"Did you notice Symonds while Beever was telling that story just now?" said one clerk to the other.
"No. Why? Didn't he like it?"
The second clerk had been putting away his papers and closing his desk in a grave and business-like manner, but when Beever's story was recalled to him he began to bubble anew, tasting the relish of the tale for a second time.
"He's a fair scorcher, old Beever," he remarked between little gasps of mirth. "But didn't Symonds like it?"
"Like it? He looked disgusted, I can tell you. Made a face, something in this style:" and the man drew his features into a design of sour disapproval, as he gave his hat the last polish with his coatsleeve.
"Well, I'm off now," he said. "I want to get home early, as there's tart for tea," and he fashioned another grimace, an imitation of his favourite actor's favourite contortion.
"Well, good-bye," said his friend. "You are a hot 'un, you are. You're worse than Beever. See you on Monday. What will Symonds say?" and he shouted after him as the door swung to and fro.
Charles Symonds, who had failed to see the humour of Mr. Beever's tale, had left the office a few minutes earlier and was now pacing slowly westward, mounting Fleet Street. His fellow clerk had not been much amiss in his observation. Symonds had heard the last phrases of Beever's story, and unconsciously had looked half round towards the group, angry and disgusted at their gross and stupid merriment. Beever and his friends seemed to him guilty of sacrilege; he likened them to plough-boys pawing and deriding an exquisite painted panel, blaring out their contempt and brutal ignorance. He could not control his features; in spite of himself he looked loathing at the three yahoos. He would have given anything if he could have found words and told them what he thought, but even to look displeasure was difficult. His shyness was a perpetual amusement to the other clerks, who often did little things to annoy him, and enjoyed the spectacle of Symonds inwardly raging and burning like Etna, but too hopelessly diffident to say a word. He would turn dead man's white, and grind his teeth at an insult, and pretend to join in the laugh, and pass it off as a joke. When he was a boy his mother was puzzled by him, not knowing whether he were sullen or insensible, or perhaps very good-tempered.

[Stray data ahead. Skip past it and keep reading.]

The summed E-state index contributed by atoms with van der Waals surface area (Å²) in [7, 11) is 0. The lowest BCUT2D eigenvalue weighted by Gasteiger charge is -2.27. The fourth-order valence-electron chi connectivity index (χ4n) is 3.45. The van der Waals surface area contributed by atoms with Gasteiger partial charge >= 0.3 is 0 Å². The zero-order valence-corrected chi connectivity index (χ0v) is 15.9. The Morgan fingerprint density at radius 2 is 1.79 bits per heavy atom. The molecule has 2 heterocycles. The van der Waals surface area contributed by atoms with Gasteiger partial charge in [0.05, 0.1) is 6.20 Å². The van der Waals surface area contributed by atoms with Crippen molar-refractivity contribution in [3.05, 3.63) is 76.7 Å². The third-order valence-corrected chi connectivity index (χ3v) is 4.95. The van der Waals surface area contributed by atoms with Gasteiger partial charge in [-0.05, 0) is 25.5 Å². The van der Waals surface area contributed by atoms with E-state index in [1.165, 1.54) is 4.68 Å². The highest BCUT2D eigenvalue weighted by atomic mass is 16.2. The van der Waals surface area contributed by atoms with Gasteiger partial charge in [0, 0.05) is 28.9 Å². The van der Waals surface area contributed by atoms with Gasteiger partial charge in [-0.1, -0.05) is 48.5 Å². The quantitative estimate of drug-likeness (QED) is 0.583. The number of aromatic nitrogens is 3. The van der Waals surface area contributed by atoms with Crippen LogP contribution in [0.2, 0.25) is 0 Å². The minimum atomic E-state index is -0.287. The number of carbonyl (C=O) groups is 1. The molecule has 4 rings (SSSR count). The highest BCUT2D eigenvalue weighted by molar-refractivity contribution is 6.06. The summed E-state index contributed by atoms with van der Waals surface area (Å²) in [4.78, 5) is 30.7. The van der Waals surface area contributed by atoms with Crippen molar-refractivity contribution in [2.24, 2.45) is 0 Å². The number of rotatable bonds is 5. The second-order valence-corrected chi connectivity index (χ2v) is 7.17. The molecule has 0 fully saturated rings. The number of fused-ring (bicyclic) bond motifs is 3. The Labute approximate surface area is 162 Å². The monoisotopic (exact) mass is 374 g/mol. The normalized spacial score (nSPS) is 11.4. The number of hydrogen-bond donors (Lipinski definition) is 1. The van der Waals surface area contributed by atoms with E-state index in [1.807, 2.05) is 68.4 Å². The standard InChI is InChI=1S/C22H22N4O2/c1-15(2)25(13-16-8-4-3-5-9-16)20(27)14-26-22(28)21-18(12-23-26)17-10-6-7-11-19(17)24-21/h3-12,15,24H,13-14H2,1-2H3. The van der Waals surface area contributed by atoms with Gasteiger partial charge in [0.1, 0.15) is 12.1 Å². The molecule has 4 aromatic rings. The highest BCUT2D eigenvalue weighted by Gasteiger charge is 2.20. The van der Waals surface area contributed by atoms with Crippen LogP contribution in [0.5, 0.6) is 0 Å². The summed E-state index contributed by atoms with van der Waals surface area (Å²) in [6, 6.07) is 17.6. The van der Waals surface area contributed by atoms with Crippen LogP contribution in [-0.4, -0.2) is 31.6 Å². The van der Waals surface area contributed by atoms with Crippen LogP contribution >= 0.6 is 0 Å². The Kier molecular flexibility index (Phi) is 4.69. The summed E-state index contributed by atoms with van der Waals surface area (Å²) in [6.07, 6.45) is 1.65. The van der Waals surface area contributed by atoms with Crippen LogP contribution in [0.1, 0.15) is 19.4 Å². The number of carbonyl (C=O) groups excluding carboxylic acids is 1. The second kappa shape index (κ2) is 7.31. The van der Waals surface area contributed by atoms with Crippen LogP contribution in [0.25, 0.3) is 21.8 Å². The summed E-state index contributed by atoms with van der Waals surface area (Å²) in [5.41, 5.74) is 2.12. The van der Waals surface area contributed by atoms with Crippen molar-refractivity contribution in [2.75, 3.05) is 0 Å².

He climbed Fleet Street, still raw with irritation, partly from a real disgust at the profane coarseness of the clerks, and partly from a feeling that they talked so because they knew he hated such gross farces and novels. It was hideous to live and work with such foul creatures, and he glanced back fury at the City, the place of the stupid, the blatant, the intolerable.
He passed into the rush and flood of the Strand, into the full tide of a Saturday afternoon, still meditating the outrage, and constructing a cutting sentence for future use, heaping up words which should make Beever tremble. He was quite aware that he would never utter one of those biting phrases, but the pretence soothed him, and he began to remember other things. It was in late November and the clouds were already gathering for the bright solemnity of the sunset, flying to their places before the wind. They curled into fantastic shapes, high up there in the wind's whirlpool, and Symonds, looking towards the sky, was attracted by two grey writhing clouds that drew together in the west, in the far perspective of the Strand. He saw them as if they had been living creatures, noting every change and movement and transformation, till the shaking winds made them one and drove a vague form away to the south.
The curious interest he had taken in the cloud shapes had driven away the thought of the office, of the fetid talk which he so often heard. Beever and his friends ceased to exist, and Symonds escaped to his occult and private world which no one had ever divined. He lived far away down in Fulham, but he let the buses rock past him, and walked slowly, endeavouring to prolong the joys of anticipation. Almost with a visible gesture he drew himself apart, and went solitary, his eyes downcast, and gazing not on the pavement but on certain clear imagined pictures.